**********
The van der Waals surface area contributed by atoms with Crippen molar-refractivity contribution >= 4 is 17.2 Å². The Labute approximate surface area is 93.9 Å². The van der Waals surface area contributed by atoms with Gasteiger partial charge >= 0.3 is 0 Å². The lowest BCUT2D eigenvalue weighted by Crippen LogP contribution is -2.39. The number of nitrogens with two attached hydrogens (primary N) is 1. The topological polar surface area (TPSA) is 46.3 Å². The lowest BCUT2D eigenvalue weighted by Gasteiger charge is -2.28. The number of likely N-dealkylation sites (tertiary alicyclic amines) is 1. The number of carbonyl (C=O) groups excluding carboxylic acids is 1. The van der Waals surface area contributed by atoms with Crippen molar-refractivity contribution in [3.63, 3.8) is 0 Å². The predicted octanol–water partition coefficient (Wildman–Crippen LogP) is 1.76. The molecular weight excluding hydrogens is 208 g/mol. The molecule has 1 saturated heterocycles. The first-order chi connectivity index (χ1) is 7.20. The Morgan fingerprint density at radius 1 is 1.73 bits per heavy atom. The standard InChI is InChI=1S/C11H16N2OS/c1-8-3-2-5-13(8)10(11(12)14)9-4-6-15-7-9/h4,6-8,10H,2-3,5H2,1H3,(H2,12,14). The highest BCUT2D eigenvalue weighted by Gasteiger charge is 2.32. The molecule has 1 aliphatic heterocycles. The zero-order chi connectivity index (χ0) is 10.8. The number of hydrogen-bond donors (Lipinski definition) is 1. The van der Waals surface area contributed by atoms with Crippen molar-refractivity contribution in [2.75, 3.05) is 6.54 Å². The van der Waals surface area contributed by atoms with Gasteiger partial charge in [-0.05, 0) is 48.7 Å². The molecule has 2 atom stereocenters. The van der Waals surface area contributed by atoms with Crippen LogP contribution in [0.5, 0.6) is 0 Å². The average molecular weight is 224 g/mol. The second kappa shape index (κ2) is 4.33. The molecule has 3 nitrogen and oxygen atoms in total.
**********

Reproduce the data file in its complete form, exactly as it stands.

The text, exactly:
The van der Waals surface area contributed by atoms with Crippen molar-refractivity contribution >= 4 is 17.2 Å². The Labute approximate surface area is 93.9 Å². The van der Waals surface area contributed by atoms with Gasteiger partial charge >= 0.3 is 0 Å². The lowest BCUT2D eigenvalue weighted by Crippen LogP contribution is -2.39. The number of nitrogens with two attached hydrogens (primary N) is 1. The topological polar surface area (TPSA) is 46.3 Å². The lowest BCUT2D eigenvalue weighted by Gasteiger charge is -2.28. The number of likely N-dealkylation sites (tertiary alicyclic amines) is 1. The number of carbonyl (C=O) groups excluding carboxylic acids is 1. The van der Waals surface area contributed by atoms with Crippen molar-refractivity contribution in [3.63, 3.8) is 0 Å². The predicted octanol–water partition coefficient (Wildman–Crippen LogP) is 1.76. The molecular weight excluding hydrogens is 208 g/mol. The molecule has 1 saturated heterocycles. The first-order chi connectivity index (χ1) is 7.20. The Morgan fingerprint density at radius 1 is 1.73 bits per heavy atom. The standard InChI is InChI=1S/C11H16N2OS/c1-8-3-2-5-13(8)10(11(12)14)9-4-6-15-7-9/h4,6-8,10H,2-3,5H2,1H3,(H2,12,14). The highest BCUT2D eigenvalue weighted by Gasteiger charge is 2.32. The molecule has 1 aliphatic heterocycles. The zero-order chi connectivity index (χ0) is 10.8. The number of hydrogen-bond donors (Lipinski definition) is 1. The van der Waals surface area contributed by atoms with Crippen molar-refractivity contribution in [2.75, 3.05) is 6.54 Å². The van der Waals surface area contributed by atoms with Gasteiger partial charge in [-0.05, 0) is 48.7 Å². The molecule has 2 atom stereocenters. The van der Waals surface area contributed by atoms with Crippen LogP contribution in [0.5, 0.6) is 0 Å². The average molecular weight is 224 g/mol. The second kappa shape index (κ2) is 4.33. The molecule has 3 nitrogen and oxygen atoms in total.